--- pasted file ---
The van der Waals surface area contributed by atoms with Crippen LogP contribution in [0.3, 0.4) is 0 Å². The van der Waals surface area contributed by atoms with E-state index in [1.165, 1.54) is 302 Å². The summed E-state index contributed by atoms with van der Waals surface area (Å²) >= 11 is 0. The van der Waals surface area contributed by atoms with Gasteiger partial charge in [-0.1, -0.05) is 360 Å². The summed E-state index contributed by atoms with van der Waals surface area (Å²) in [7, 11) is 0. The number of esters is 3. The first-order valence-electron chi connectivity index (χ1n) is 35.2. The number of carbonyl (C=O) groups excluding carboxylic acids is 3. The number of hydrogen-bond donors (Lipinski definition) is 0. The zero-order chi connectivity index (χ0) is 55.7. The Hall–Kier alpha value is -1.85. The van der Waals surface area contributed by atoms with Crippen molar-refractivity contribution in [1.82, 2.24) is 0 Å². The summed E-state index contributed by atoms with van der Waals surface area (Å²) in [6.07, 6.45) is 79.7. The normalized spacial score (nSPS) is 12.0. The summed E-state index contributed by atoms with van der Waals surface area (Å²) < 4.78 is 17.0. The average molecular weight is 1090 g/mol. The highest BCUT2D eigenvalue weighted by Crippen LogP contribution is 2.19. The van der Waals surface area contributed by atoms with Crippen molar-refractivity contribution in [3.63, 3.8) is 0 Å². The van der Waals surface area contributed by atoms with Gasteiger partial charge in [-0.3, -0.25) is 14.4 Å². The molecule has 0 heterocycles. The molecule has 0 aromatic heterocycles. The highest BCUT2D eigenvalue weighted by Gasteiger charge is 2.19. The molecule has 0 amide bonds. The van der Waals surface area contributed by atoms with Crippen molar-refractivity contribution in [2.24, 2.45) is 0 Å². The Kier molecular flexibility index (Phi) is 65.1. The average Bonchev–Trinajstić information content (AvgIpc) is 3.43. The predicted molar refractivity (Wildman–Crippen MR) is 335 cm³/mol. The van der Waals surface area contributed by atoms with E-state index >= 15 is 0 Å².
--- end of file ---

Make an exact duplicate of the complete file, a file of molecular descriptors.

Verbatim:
The van der Waals surface area contributed by atoms with Crippen LogP contribution in [0.3, 0.4) is 0 Å². The van der Waals surface area contributed by atoms with E-state index in [1.165, 1.54) is 302 Å². The summed E-state index contributed by atoms with van der Waals surface area (Å²) >= 11 is 0. The van der Waals surface area contributed by atoms with Gasteiger partial charge in [-0.1, -0.05) is 360 Å². The summed E-state index contributed by atoms with van der Waals surface area (Å²) in [7, 11) is 0. The number of esters is 3. The first-order valence-electron chi connectivity index (χ1n) is 35.2. The number of carbonyl (C=O) groups excluding carboxylic acids is 3. The number of hydrogen-bond donors (Lipinski definition) is 0. The zero-order chi connectivity index (χ0) is 55.7. The Hall–Kier alpha value is -1.85. The van der Waals surface area contributed by atoms with Crippen molar-refractivity contribution in [1.82, 2.24) is 0 Å². The summed E-state index contributed by atoms with van der Waals surface area (Å²) in [6.07, 6.45) is 79.7. The normalized spacial score (nSPS) is 12.0. The summed E-state index contributed by atoms with van der Waals surface area (Å²) < 4.78 is 17.0. The average molecular weight is 1090 g/mol. The highest BCUT2D eigenvalue weighted by Crippen LogP contribution is 2.19. The van der Waals surface area contributed by atoms with Crippen molar-refractivity contribution in [3.63, 3.8) is 0 Å². The van der Waals surface area contributed by atoms with Gasteiger partial charge in [-0.3, -0.25) is 14.4 Å². The molecule has 0 heterocycles. The molecule has 0 aromatic heterocycles. The highest BCUT2D eigenvalue weighted by Gasteiger charge is 2.19. The molecule has 0 amide bonds. The van der Waals surface area contributed by atoms with Crippen molar-refractivity contribution in [2.24, 2.45) is 0 Å². The Kier molecular flexibility index (Phi) is 65.1. The average Bonchev–Trinajstić information content (AvgIpc) is 3.43. The predicted molar refractivity (Wildman–Crippen MR) is 335 cm³/mol. The van der Waals surface area contributed by atoms with E-state index >= 15 is 0 Å².